From the Editor
Pro Farmer Editor Brian Grete takes time to talk with Pro Farmer Members about some of the key issues in each week's Pro Farmer newsletter.
Corn market has more 'bad news' coming
Dec 06, 2013
Hello Pro Farmer Members!
The lead markets item in this week's Pro Farmer says it's a tough time of the year for ag trade... sometimes good news is bad for the markets, sometimes bad news is good for prices. That's because there is plenty of position squaring and profit-taking that has to take place between now and the end of the year. That should help support corn and wheat prices, but could be price-negative for soybeans and meal. And the reason "bad news" can be good for prices is that corn and wheat traders will look for an opportunity to cover short positions in a down market. Once the short-covering gets started, fresh selling dries up and all of the sudden a moderate loss can turn into short-covering price gain.
Of course, the opposite can happen in soybeans. With funds long soybean futures, they're looking to liquidate longs (take profits) on up days... so price gains can reverse once the long liquidation starts to turn moderate price gains into a liquidation price loss.
See... good news can be bad and bad news can be good.
And it looks like the corn market has more bad news coming...
China has been routinely rejecting shipments of U.S. corn after finding traces of Syngenta's Viptera GMO trait. All other Asian corn importers have approved Viptera, but China has been dragging its feet on approving the trait. Approval is expected in early 2014, but that won't help to offload corn that is headed to China right now. It's thought there are between 1.5 million and 2 million metric tons of U.S. corn headed to China right now... all of which will likely be rejected.
So far, China's rejects have found a new destination someplace in Asia. New homes for orphan corn, however, will be harder to come by in the near-term. That's why China's import policies on the Viptera trait will likely be a bigger story in the weeks ahead than it has been in the past few weeks.
Most likely, China has been slow to approve the GMO for "tactical reasons." Importing countries (especially countries "new" to the World Trade Organization) typically use artificial trade barriers as a supply-side management tool. Throw up some resistance to a GMO trait or to ractopamine in beef or pork and all of the sudden those markets are more dependent on domestic supplies. That reliance on domestic supplies is supportive to domestic prices. So, instead of imports weighing on domestic prices, a trade "issue" suddenly turns into a domestic price-support program.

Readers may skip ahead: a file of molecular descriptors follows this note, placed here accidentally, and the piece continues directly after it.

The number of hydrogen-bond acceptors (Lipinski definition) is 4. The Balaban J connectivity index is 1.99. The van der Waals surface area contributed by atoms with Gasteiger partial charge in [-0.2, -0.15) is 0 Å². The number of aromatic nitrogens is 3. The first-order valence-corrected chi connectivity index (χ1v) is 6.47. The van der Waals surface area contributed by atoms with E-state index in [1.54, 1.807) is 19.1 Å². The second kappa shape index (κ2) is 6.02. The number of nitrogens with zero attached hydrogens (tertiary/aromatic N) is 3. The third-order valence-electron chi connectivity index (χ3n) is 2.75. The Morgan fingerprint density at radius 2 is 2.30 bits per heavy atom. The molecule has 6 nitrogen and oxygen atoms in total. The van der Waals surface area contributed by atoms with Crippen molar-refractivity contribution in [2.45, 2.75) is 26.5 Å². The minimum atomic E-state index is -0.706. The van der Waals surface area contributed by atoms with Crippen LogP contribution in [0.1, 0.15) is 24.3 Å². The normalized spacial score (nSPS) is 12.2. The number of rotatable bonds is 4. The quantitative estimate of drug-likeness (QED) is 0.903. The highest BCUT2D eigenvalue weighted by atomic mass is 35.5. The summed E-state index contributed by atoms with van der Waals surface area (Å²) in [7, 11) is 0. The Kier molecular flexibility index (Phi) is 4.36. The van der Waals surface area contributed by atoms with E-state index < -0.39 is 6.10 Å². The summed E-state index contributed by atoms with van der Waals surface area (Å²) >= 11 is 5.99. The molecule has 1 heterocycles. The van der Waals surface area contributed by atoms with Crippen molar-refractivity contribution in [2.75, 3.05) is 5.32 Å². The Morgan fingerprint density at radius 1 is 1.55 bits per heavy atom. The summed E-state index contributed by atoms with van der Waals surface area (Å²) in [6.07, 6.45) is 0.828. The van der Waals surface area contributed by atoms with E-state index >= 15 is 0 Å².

After China's domestic corn crop estimate was increased this week to 217.5 MMT, it probably shouldn't be surprising that the country would throw up some trade barriers to help support domestic corn prices in an effort to artifically support their farmers' revenue stream.
No government support for Brazilian farmers?
Yeah... right. It's always "interesting" when countries that have taken the U.S. to the WTO woodshed for providing what they call "market-distorting" policies start distorting their markets, too. That's going on in Brazil right now. The Brazilian government is buying corn in Mato Grosso in an attempt to strengthen prices, says Pro Farmer South American consultant Dr. Michael Cordonnier. Most likely, the corn will be used to make ethanol... reducing Brazil's potential imports of U.S. corn-based ethanol.
Mato Grosso corn prices are only about $2.40 (before transportation costs, which run about $3.00 per bu. to get it to southern export locations), so it's not like the Brazilian government's buying is having a major impact, but still... it is a government support. Brazilian farmers made the decision to plant all that corn last year in reaction to drought in the U.S. and now the government is at least partially bailing them out for growing a big crop, creating a price-negative situation for the global corn market. Oh... and that's a big crop they really had no way of getting out of the country in the first place. Nevertheless, that Brazilian corn is acting as a wet blanket on global (and U.S.) corn prices.
That's it for now...
... cold temps have moved into the Midwest right in time for Iowa's first regular gun deer season. It's going to be a cold weekend ahead, but I'll be out chasing the whitetails around Jones Co., Iowa, for the next few days. I'll have my son and daughter with me as well as buddies I grew up with. It's always a fun time... but I'd prefer 20 degrees in the morning instead of zero!
Follow me on Twitter at @ChipFlory
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